Financial remedy case adjourned after an issue of husband’s capacity raised

Divorce|Family Law|September 26th 2018

I don’t think I’ve ever written here before about the issue of litigation capacity, or whether a party to court proceedings has the mental capacity to deal with the case. Litigation capacity doesn’t arise very often in the context of family court proceedings, but it is just as important here as in any other type of court proceedings.

What happens if the issue is raised? Well, briefly, the court will make a decision whether that party does have the capacity to litigate, usually after hearing medical evidence on the subject, and if they decide that the party does not have capacity then a ‘litigation friend’ must be appointed to conduct the proceedings on their behalf. Same with the permission of the court, no further steps may be taken in the proceedings until the litigation friend has been appointed. The court can appoint anyone to be a litigation friend, including a family member of that party, a friend of theirs, or a solicitor.

A rare example of the issue of capacity arising in a family context is the recent case TP v PRBP, which concerned a wife’s application for financial remedy orders.

The case was being heard by Mr Justice Holman in the High Court and had been listed for a final hearing. He began his recent judgment with these sad words:

“The situation with which I have been faced yesterday and today is both sad and tragic. A family which appears once to have been a happy and united family, with every advantage that great wealth can provide, appears, in the last year or so, to have torn itself apart.”

Part of that tragic situation was the husband’s apparent mental state. The wife herself said in evidence that she believed he had “had a catastrophic mental breakdown”, and that he was “both unsafe and unstable”. She went on to say that he had “recently become delusional and paranoid”, believing that he was in a “one-man battle” against society”, and that his friends and family were part of the conspiracy.

Another witness, a friend of the husband, described how the husband asked him to remove £5,000 cash from a cash dispenser, drawing on the husband’s account, which the husband then burnt. As Mr Justice Holman said, no matter how rich a person (and the husband is rich), to burn £5,000 in cash is not a rational act.

The husband had also written a number of letters and emails to a range of people, including Mr Justice Holman, which Mr Justice Holman said suggested to him, as a layperson, that the husband was “paranoid” and “delusional”. He said that the husband appeared ‘paranoically’ to believe that he was the victim of some Jewish persecution upon him (the wife and her principal solicitor both being Jewish), in which he appeared to believe the court itself was deeply implicated.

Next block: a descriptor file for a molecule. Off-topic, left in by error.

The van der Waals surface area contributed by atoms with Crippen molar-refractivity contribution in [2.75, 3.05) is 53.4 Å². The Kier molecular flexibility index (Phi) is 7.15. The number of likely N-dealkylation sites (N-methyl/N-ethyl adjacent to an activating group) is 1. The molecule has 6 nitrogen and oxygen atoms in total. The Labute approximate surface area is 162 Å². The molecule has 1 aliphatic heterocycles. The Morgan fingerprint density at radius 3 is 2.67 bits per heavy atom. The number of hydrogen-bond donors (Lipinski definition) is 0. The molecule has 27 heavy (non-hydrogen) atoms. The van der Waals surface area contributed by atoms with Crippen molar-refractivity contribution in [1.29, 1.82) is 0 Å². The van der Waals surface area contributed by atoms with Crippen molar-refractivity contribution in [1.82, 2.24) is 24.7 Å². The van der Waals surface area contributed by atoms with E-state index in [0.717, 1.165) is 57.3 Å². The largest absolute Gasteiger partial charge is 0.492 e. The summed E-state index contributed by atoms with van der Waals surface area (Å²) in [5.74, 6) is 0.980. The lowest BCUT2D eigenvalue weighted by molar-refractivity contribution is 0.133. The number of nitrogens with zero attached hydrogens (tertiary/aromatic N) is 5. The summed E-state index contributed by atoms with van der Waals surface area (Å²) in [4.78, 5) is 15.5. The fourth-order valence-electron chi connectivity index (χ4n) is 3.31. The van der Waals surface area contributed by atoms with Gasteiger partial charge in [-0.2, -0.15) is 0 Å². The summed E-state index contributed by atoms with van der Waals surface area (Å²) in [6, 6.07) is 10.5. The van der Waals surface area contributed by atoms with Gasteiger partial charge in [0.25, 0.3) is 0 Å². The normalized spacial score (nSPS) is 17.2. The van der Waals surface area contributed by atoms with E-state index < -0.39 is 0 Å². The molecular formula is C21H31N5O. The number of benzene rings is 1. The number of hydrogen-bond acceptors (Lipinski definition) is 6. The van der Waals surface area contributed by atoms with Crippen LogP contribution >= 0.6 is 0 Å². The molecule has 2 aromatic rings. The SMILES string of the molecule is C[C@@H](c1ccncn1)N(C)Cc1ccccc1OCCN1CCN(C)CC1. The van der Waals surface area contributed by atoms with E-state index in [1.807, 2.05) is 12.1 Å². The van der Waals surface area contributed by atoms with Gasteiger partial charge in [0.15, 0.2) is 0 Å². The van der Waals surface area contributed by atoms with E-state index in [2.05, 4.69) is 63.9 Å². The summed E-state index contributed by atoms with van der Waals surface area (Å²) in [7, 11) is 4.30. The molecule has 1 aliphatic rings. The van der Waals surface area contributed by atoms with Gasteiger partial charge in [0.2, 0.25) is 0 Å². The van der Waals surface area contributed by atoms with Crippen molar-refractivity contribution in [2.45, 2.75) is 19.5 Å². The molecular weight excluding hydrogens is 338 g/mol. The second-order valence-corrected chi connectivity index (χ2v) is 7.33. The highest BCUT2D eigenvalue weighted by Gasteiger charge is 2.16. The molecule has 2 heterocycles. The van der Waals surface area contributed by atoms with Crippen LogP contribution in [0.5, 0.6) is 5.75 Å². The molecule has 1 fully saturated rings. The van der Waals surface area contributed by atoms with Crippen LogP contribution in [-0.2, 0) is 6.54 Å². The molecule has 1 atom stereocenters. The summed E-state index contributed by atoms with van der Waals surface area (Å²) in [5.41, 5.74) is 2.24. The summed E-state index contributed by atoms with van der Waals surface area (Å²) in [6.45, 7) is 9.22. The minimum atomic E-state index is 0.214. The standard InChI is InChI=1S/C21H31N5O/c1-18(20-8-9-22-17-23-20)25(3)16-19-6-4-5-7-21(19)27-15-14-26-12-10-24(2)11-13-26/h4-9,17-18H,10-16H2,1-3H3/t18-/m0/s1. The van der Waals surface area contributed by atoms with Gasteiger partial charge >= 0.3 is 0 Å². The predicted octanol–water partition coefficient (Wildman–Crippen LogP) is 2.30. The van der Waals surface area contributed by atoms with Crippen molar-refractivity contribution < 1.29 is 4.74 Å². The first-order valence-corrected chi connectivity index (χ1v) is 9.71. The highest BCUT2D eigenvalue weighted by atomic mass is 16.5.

The husband refused to seek professional help, and also to instruct solicitors to act for him in the proceedings, despite paying the sum of £100,000, which was well within his very substantial means, to a firm of solicitors. He failed to attend the hearing himself, sending in a note from a GP which indicated he was suffering from an acute stress reaction, as a result of the acrimonious divorce proceedings.

In the light of these facts, Mr Justice Holman had

“considerable reservations and concern as to whether or not this husband may lack the capacity to conduct these proceedings and may require the appointment of a litigation friend on his behalf.”

The difficulty, of course, was: how could the court further investigate the question of capacity so as to be able to make an informed and reliable decision as to capacity? The husband could not be compelled to seek or produce any psychiatric or similar evidence.

Mr Justice Holman therefore adjourned the case (which he was going to do anyway, as there was not time to continue with the hearing), and made a direction to the effect that the husband was invited (not ordered) to obtain a report from an independent consultant psychiatrist, who had not previously treated him, on the question of his capacity. If the husband does not obtain such a report, then the court will have to fall back on making its own more lay assessment, on the basis of the other material referred to above, and any further material which may come into being prior to the hearing as to capacity.

As Mr Justice Holman said, a very sad case. Let us hope that the husband complies with the direction, and also seeks whatever help he may need.

You can read a full report of the judgment here.

Author: John Bolch

John Bolch often wonders how he ever became a family lawyer. He no longer practises, but has instead earned a reputation as one of the UK's best-known family law bloggers.

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